When you consider how vast the chemical space is and how restricted the topology and chemical environment of a specific pocket in a protein is, it’s quite surprising we can find molecules that the protein was not evolved to bind that can nonetheless bind and inhibit it potently. It is therefore even more surprising when a single molecule can potently hit two completely unrelated (by sequence, by structure and by function) proteins. Thus, when two independent groups publish such dual kinase/bromodomain inhibitors a week a part from each other, the mind reels.
Kinases are very prevalent and important drug targets, and as such the arsenal of potent tool compounds and clinical candidates of kinase inhibitors is huge. Bromodomains are domains that mediate protein-protein interactions through the binding of acetylated-lysine containing peptides, and are heavily involved in epigenetics. In recent years they received a lot of attention, and are one of the poster children of protein-protein interaction inhibitors targets.
These Bromodomains have nothing to do with kinases. They don’t look like one. They don’t bind ATP. But it would still be helpful to find a molecule that would inhibit both – bromodomain containing proteins are often involved in oncogenic pathways, and such a dual inhibitor could be more efficacious in cancers driven by that pathway and more tolerant to resistance mutations.
To find such molecules, in what seems like an astounding coincidence, two independent efforts were lunched and recently published a week apart in ACS Chemical Biology and Nature Chemical Biology. The good news are that both groups succeeded in finding such dual-inhibitors. More over they found the SAME dual-inhibitors. This is amazing reproducibility!
Both groups used a kinase inhibitor library of ~600 compounds to screen for binding against BRD4. The first group (Ember et. al.) used co-crystallization screening and discovered 14 kinase inhibitors that are able to bind BRD4. The second group (Ciceri et. al.) used an AlphaScreen and discovered 9 inhibitors (Eloquently summarized for easy digestion here). Reassuringly the most potent compounds in both screens were a PLK inhibitor BI-2536 (BRD4 IC50 reported by both 25nM / 37nM) and a JAK inhibitor TG101209 (BRD4 IC50= 130nM / 123nM). Both groups showed the selectivity of these compounds across different bromodomains, and both groups solved the structures of the compounds in complex with BRD4 (E.g. BI-2536 PDB: 4OGI (Ciceri) PDB: 4O74 (Ember)) The compound binding mode superposes perfectly between the two independent structures.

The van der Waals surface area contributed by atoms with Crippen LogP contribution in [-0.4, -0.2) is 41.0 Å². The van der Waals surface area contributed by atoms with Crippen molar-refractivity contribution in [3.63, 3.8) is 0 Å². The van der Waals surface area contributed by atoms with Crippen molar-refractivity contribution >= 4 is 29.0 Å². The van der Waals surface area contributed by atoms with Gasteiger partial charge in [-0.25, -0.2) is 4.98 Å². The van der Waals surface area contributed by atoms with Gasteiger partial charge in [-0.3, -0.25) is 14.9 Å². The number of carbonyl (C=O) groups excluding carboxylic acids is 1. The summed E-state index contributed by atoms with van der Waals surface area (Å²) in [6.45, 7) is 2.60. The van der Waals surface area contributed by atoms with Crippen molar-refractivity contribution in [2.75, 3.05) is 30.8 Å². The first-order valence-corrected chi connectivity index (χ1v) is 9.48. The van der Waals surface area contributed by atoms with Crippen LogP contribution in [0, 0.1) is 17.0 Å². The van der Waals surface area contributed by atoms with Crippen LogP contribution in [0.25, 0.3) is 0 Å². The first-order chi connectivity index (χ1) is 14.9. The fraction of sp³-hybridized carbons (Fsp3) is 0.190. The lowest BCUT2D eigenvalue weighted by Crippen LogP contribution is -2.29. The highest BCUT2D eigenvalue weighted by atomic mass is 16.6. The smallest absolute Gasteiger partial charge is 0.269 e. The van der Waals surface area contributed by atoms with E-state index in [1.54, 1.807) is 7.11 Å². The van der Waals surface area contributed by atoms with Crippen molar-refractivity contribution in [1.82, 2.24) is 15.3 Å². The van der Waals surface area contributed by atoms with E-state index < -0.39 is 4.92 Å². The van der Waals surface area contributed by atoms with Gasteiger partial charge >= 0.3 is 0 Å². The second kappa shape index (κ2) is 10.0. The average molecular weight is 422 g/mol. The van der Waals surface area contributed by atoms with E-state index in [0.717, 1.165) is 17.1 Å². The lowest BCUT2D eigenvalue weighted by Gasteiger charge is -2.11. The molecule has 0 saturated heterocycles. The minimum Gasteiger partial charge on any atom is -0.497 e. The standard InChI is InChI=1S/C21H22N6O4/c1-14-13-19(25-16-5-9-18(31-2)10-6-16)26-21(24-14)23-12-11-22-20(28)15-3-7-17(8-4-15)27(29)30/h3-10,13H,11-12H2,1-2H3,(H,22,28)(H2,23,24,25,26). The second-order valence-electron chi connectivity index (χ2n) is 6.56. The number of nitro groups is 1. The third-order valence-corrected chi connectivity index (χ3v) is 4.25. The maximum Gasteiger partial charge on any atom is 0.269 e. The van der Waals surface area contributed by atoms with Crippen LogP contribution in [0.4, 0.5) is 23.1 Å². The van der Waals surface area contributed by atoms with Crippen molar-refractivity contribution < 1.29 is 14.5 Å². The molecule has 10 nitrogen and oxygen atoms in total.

Ember et. al. solved the structures of 15 such complexes and show that the kinase hinge binding motifs of the different inhibitors can adopt several binding modes in the bromodomain binding pocket, and thus suggest that this class of domains are potential off-targets to many kinase inhibitors. Ciceri et. al. exemplify the advantages of such dual-inhibitors using AML cells – an oncology indication that is often driven by BET and mutant FLT3, as well as 12 other primary human cell disease models.
Altogether these two works strongly reinforce each other and make a very compelling case for the design of polypharmacology.
Ember SW, Zhu JY, Olesen SH, Martin MP, Becker A, Berndt N, Georg GI, & Schönbrunn E (2014). Acetyl-lysine Binding Site of Bromodomain-Containing Protein 4 (BRD4) Interacts with Diverse Kinase Inhibitors. ACS chemical biology PMID: 24568369
Ciceri P, Müller S, O’Mahony A, Fedorov O, Filippakopoulos P, Hunt JP, Lasater EA, Pallares G, Picaud S, Wells C, Martin S, Wodicka LM, Shah NP, Treiber DK, & Knapp S (2014). Dual kinase-bromodomain inhibitors for rationally designed polypharmacology. Nature chemical biology, 10 (4), 305-312 PMID: 24584101
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